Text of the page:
A meeting between the head of the Israel Police and a group of Arab notables is never something that sounds good. I come to the well-kept community center in the Arab Ajami neighborhood in Jaffa where the meeting is to take place. A Christian notable with a huge gold cross comes through the door while a correspondent for the British newspaper The Guardian checks with the tall reporter from the Ynet website as to what exactly is going on.
- Netanyahu Vows Israel Will Fight Religious Intolerance, After Jaffa Graves Desecrated on Yom Kippur
- Israel Police Arrest Suspect in Galilee Mosque Arson
- Jewish Girls, Beware the 'Evil' Arab Doctor
- Arab Councils Lag: Who's to Blame?
- Cafe Fires Arab for 'Not Being Jewish'
Then in comes Israel Police Commissioner Yohanan Danino, with an entourage of other senior police officials. As Danino smiles, spokesman's office staff try to get the reporters and cameramen out of the room. "I came for a private talk. No media," the police commissioner announces, as if the substance of this whole meeting isn't media-related.
Ahmed Abu-Kutub, who is the event operations director at the Tel Aviv Hilton hotel and has worked there for 30 years, stands outside. He came to the community center for his son, who is a reporter for an Arabic language website called Yaffa48.com. "How will this help?" the Hilton employee asks, referring to Danino's visit. He was offended by the graffiti discovered on Muslim and Christian graves in Jaffa over the weekend, calling it a serious matter.
"We grew up with Jews. To me, you're a human being. That's how we were taught at home. A person has died. What do you write on his grave? All kinds of nonsense?" Abu-Kutub remarked.
"It's all racism. That's the government and the police," Abu-Kutub's son, the reporter, says but Ahmed responds: "How are the police guilty?"
I make my way to the Jaffa protest tent encampment, which is one of the most impressive institutions to come out of this summer's protests. It was exciting to see how important it was to the Arab and Jewish leadership of the Jaffa encampment to be in touch with leadership from the Hatikvah quarter protest camp. It's the beginning of solidarity as great as the social protest struggle itself.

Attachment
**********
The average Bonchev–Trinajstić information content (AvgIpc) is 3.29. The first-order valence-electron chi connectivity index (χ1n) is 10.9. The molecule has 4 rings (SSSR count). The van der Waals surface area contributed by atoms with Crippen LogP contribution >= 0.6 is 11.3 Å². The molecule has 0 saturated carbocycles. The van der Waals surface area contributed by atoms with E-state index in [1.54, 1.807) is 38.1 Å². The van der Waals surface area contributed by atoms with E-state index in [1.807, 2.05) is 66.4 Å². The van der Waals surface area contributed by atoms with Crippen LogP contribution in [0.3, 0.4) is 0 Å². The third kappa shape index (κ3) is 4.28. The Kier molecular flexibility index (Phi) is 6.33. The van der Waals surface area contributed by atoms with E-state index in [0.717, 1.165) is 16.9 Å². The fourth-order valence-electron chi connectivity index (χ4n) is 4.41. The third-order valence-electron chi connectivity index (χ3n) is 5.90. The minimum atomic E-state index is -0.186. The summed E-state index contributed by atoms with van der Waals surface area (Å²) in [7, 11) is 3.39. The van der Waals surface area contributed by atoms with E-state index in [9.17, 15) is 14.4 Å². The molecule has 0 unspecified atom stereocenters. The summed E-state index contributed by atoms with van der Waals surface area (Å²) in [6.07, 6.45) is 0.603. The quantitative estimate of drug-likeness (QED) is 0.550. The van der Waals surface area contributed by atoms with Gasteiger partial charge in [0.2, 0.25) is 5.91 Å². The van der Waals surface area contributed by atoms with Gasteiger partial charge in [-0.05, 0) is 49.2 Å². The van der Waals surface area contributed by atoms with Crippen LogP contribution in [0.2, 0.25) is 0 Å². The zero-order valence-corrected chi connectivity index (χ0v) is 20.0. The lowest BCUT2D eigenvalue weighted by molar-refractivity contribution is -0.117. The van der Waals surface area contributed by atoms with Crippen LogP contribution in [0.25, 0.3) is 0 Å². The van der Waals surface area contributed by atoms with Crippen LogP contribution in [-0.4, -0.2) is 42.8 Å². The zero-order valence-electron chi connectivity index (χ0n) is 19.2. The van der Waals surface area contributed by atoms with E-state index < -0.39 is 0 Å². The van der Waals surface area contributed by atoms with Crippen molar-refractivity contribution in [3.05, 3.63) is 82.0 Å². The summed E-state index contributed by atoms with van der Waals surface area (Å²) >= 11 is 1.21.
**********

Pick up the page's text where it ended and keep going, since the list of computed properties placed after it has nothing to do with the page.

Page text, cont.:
I seek out someone to interview there and am referred to Samer Kassem, who was photographed on video being beaten by police in a clip that provided shocking Internet footage a few days ago. His story never made headlines because people are more shocked by symbols than people whose ribs police fracture. The incident occurred while police were evicting Kassem from an abandoned house in which he was squatting with his sister.
"When they came to evict us from there, I started packing. I knew [the house] was just a temporary solution. I asked the officer one question. 'Do you have an eviction order?' Then he called over the Yassam [special forces police] and said: 'Take care of him.'"
Samer works in home remodeling and sees the irony in his situation. "I make homes beautiful, but I have no place to live," he says.
I ask him how he can work with broken fingers. His ribs hurt him a lot more, he replies.
The real problem in Jaffa is not that a few kids scrawled "Death to the Arabs" on a grave, but rather the racist treatment accorded the Arabs on a daily basis. It's a fact that this minority here is related to by the media and the state as the enemy. The Israeli establishment simply relates to Arabs here with violence and racism, even if it is elegantly concealed to a greater or lesser extent.